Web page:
7 Things Your Nails Say About Your Health

Healthy Living

Your nails may speak volumes about your tidiness, attention to detail, and your fashion sense. But next time you go for a polish change, take a look at your digits; they might be trying to tell you something too.

Your body has a knack for letting us know when something has gone awry and your nails are no exception. Their shape, texture, color, and overall condition can clue you in on what's happening with your health over the last six months. Here are seven things--from "Skip the salon this week" to "Go see your doctor, stat!"--that your nails say about your health. 

1. Weak, Brittle, or Splitting 

The clue: If you can break or bend your nails easily, you can peel them, or they constantly split. 

What it means: Brittle nails often related to advancing age. Less seriously, your nails could be overprocessed due to harsh manicures, acrylic nails, or gel wraps. "Take a break! Give your nails time to breathe," suggests Rebecca Baxt, board-certified dermatologist in New York and New Jersey. 

What to do about it: Lay off the salon for a few weeks, and if you're a frequent washer, be sure to replenish the moisture in your hands with a rich nail conditioner. You may also be deficient in vitamin A, which helps your body process protein, a key ingredient in your nails, vitamin C, or biotin, which is a B vitamin that can help strengthen nails and speed their growth. 

2. Yellow Nails 

The clue: As the name suggests, your nails will have a subtle or dramatic yellow tinge. 

What it means: It could be a number of things, from nail fungus, to psoriasis, to stains from smoking. On a lighter note, your affection for dark nail polish could also be to blame. 

What to do about it: If your nails are stained, simply soak them in denture cleaner to remove the stain. If the yellowing persists, gets worse, or is accompanied by pain, it could be a fungal infection. You wouldn't be alone-roughly 50% of all nail discoloration is caused by fungus-but it still carries a gross factor to make you avoid sandals forever. Unfortunately, fungal infections can be tricky to conquer, especially if it's been ignored. Yellowing is also seen in psoriasis patients, as a side effect of certain medications, and a result of a rare condition called yellow nails syndrome. If you notice a change in your nails, see your doctor. 

3. White Dots 

The clue: Small white dots that appear to be on the surface. But when you try to buff them away-they won't! 

What it means: White dots on the nails are usually due to some type of trauma-even something as simple as a banged finger or a too-aggressive cuticle trim from your manicurist. 

What to do about it: Give them some time to grow out and fade. "But if they aren't going away, see your dermatologist," says Dr. Baxt. "It could be a fungal infection."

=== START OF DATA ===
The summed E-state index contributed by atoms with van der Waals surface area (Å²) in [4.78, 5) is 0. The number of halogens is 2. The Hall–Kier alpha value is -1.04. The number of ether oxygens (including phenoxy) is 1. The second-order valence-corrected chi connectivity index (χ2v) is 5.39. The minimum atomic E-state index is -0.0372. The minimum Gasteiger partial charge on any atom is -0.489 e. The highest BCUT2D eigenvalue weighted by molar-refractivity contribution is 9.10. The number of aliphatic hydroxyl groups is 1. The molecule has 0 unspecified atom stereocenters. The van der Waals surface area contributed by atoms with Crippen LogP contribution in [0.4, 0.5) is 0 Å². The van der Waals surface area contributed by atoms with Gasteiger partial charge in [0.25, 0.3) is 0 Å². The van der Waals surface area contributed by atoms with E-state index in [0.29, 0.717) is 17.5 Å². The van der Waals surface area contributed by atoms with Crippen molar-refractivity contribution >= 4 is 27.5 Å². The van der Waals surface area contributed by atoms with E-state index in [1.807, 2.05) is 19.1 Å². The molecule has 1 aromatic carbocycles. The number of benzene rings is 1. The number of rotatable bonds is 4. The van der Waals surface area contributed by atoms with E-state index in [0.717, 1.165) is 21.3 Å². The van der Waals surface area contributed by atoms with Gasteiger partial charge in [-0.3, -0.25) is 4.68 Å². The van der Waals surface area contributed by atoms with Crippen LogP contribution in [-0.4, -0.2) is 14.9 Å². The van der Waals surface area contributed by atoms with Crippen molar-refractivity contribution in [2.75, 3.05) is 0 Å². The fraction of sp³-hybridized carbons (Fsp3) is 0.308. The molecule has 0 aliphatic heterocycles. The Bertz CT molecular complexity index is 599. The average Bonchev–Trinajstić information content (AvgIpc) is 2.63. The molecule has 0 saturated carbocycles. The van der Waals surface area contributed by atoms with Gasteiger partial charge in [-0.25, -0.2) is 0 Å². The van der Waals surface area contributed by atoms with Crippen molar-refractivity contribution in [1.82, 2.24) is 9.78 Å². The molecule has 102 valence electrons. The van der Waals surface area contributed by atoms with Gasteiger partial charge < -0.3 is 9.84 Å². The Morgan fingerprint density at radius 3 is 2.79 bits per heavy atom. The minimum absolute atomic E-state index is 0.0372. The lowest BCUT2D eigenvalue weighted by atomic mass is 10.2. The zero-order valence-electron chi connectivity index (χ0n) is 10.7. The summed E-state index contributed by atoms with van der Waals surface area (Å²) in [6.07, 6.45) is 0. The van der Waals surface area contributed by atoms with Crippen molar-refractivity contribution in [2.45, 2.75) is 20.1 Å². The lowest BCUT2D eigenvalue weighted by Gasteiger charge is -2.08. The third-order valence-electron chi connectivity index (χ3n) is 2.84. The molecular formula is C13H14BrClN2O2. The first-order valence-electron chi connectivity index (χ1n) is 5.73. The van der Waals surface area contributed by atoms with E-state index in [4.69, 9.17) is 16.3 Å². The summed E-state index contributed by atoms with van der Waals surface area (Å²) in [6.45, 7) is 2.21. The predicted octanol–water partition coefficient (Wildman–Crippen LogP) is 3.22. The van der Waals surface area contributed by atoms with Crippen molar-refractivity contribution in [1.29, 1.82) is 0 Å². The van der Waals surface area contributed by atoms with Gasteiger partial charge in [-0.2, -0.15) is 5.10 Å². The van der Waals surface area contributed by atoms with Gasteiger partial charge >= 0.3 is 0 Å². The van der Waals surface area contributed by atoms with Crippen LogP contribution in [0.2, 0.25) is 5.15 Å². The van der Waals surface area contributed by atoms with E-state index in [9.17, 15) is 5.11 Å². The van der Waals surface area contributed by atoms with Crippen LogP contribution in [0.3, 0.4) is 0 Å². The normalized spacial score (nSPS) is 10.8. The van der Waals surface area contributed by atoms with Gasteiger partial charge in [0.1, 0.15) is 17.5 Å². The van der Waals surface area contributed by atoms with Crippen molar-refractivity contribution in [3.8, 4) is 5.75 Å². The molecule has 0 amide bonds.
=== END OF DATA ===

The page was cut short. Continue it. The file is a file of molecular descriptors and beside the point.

4. Dark Vertical Bands 

The clue: Dark lines of color running top to bottom, possibly darker at the base of your nail. 

What it means: "Pigmented vertical bands are common in dark-skinned people," says Dr. Baxt, "and they can also be benign moles in the nail bed." However, a single new or changing band can be a malignant melanoma--a potentially deadly skin cancer. 

What to do about it: If the bands continue to change or darken, see a dermatologist immediately. 

5. Scooped-Out Nails 

The clue: Nails that look scooped out. An easy test: squeeze one or two drops of water from an eye dropper on the center of your nail. If the water sits on top rather than accumulating, it's spoon nails. 

What it means: "Spoon nails signify a deficiency in iron," says Kyle Coleman, MD of Westlake Dermatology and Cosmetic Surgery. When you have spoon nails, the blood supply doesn't reach the middle of your nail to make it grow. In some cases, spoon nails can be a sign of heart disease or hypothyroidism, a condition marked by an underactive thyroid gland. 

What to do about it: You need to see your doctor and get the appropriate blood work done to figure out what kind of deficiency is behind it. In some cases, iron supplements might be prescribed. If your thyroid is out of wack, your endocrinologist will work with you to get it sorted out. 

6. Horizontal Depressions 

The clue: Deep depressions that run across the nail bed. 

What it means: Slammed your finger in a car door? If you've had a similar recent trauma to your nail, that's the easy answer. But if you've managed to keep your digits clear of injury, these depressions--called Beau's lines--could be a sign of something more serious: most commonly uncontrolled diabetes, circulatory diseases, and any illness associated with a high fever (like pneumonia or mumps). 

What to do about it: This could mean something serious. If you haven't experienced any nail trauma but have Beau's lines, see your doctor soon than later. 

7. Nail Beading 

The clue: Vertical beaded ridges resembling a candle's wax drippings. 

What it means: Probably hormonal changes, thyroid issues, stress, and/or diabetes. 

What to do about it: If you're concerned with it cosmetically, use a medium-grit buffer to smooth the ridges pre-manicure, but talk to your doctor about all your symptoms to determine the right diagnosis. 

--By Nina Elias, Prevention 
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